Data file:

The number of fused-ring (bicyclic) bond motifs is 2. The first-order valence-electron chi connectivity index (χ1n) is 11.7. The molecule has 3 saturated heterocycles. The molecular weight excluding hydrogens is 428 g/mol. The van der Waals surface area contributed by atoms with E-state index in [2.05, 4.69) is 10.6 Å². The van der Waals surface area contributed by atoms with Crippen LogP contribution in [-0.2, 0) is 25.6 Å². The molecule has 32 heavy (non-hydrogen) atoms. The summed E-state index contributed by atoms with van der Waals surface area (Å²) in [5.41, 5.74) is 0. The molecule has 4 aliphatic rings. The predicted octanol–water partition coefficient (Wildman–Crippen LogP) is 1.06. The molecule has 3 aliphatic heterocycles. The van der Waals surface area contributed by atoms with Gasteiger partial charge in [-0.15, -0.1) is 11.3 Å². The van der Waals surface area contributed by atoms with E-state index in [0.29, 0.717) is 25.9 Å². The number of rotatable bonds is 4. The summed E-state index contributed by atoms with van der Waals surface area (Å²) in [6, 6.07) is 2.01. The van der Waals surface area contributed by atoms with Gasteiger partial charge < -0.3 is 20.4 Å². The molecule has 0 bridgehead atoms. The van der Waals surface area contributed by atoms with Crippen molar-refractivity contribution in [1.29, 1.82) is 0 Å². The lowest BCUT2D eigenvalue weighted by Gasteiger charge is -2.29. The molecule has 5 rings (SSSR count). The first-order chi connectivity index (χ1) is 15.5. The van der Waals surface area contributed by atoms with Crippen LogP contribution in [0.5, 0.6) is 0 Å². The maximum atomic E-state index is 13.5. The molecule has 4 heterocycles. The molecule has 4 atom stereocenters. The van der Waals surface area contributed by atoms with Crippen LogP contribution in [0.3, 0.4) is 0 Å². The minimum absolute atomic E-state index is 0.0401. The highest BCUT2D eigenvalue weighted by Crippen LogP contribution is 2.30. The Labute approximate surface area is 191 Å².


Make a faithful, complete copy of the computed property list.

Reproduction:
The number of fused-ring (bicyclic) bond motifs is 2. The first-order valence-electron chi connectivity index (χ1n) is 11.7. The molecule has 3 saturated heterocycles. The molecular weight excluding hydrogens is 428 g/mol. The van der Waals surface area contributed by atoms with E-state index in [2.05, 4.69) is 10.6 Å². The van der Waals surface area contributed by atoms with Crippen LogP contribution in [-0.2, 0) is 25.6 Å². The molecule has 32 heavy (non-hydrogen) atoms. The summed E-state index contributed by atoms with van der Waals surface area (Å²) in [5.41, 5.74) is 0. The molecule has 4 aliphatic rings. The predicted octanol–water partition coefficient (Wildman–Crippen LogP) is 1.06. The molecule has 3 aliphatic heterocycles. The van der Waals surface area contributed by atoms with Gasteiger partial charge in [-0.15, -0.1) is 11.3 Å². The van der Waals surface area contributed by atoms with E-state index in [0.29, 0.717) is 25.9 Å². The number of rotatable bonds is 4. The summed E-state index contributed by atoms with van der Waals surface area (Å²) in [6, 6.07) is 2.01. The van der Waals surface area contributed by atoms with Gasteiger partial charge < -0.3 is 20.4 Å². The molecule has 0 bridgehead atoms. The van der Waals surface area contributed by atoms with Crippen molar-refractivity contribution in [1.29, 1.82) is 0 Å². The lowest BCUT2D eigenvalue weighted by Gasteiger charge is -2.29. The molecule has 5 rings (SSSR count). The first-order chi connectivity index (χ1) is 15.5. The van der Waals surface area contributed by atoms with Crippen LogP contribution in [0.5, 0.6) is 0 Å². The maximum atomic E-state index is 13.5. The molecule has 4 heterocycles. The molecule has 4 atom stereocenters. The van der Waals surface area contributed by atoms with Crippen LogP contribution in [0.3, 0.4) is 0 Å². The minimum absolute atomic E-state index is 0.0401. The highest BCUT2D eigenvalue weighted by Crippen LogP contribution is 2.30. The Labute approximate surface area is 191 Å².